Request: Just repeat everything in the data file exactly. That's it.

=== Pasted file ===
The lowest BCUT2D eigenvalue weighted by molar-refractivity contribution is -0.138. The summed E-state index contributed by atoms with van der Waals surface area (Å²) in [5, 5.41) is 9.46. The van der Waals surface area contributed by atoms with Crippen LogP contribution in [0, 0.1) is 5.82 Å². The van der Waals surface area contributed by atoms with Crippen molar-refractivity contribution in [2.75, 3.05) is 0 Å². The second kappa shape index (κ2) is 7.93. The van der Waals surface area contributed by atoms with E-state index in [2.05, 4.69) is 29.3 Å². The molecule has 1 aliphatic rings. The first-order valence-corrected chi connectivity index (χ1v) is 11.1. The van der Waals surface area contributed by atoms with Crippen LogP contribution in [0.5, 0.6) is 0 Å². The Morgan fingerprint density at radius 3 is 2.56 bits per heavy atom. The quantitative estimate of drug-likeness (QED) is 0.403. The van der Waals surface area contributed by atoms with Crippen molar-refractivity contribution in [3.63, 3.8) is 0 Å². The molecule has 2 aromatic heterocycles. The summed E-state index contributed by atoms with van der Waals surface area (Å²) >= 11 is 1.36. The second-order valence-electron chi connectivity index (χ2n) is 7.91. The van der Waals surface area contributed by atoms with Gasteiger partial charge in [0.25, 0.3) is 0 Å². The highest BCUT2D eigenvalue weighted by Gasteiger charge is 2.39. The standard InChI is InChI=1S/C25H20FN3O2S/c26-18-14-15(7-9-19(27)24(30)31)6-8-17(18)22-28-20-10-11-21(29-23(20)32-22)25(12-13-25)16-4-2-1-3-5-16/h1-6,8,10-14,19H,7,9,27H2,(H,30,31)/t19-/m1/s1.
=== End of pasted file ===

The lowest BCUT2D eigenvalue weighted by molar-refractivity contribution is -0.138. The summed E-state index contributed by atoms with van der Waals surface area (Å²) in [5, 5.41) is 9.46. The van der Waals surface area contributed by atoms with Crippen LogP contribution in [0, 0.1) is 5.82 Å². The van der Waals surface area contributed by atoms with Crippen molar-refractivity contribution in [2.75, 3.05) is 0 Å². The second kappa shape index (κ2) is 7.93. The van der Waals surface area contributed by atoms with E-state index in [2.05, 4.69) is 29.3 Å². The molecule has 1 aliphatic rings. The first-order valence-corrected chi connectivity index (χ1v) is 11.1. The van der Waals surface area contributed by atoms with Crippen LogP contribution in [0.5, 0.6) is 0 Å². The Morgan fingerprint density at radius 3 is 2.56 bits per heavy atom. The quantitative estimate of drug-likeness (QED) is 0.403. The van der Waals surface area contributed by atoms with Crippen molar-refractivity contribution in [3.63, 3.8) is 0 Å². The molecule has 2 aromatic heterocycles. The summed E-state index contributed by atoms with van der Waals surface area (Å²) >= 11 is 1.36. The second-order valence-electron chi connectivity index (χ2n) is 7.91. The van der Waals surface area contributed by atoms with Gasteiger partial charge in [0.25, 0.3) is 0 Å². The highest BCUT2D eigenvalue weighted by Gasteiger charge is 2.39. The standard InChI is InChI=1S/C25H20FN3O2S/c26-18-14-15(7-9-19(27)24(30)31)6-8-17(18)22-28-20-10-11-21(29-23(20)32-22)25(12-13-25)16-4-2-1-3-5-16/h1-6,8,10-14,19H,7,9,27H2,(H,30,31)/t19-/m1/s1.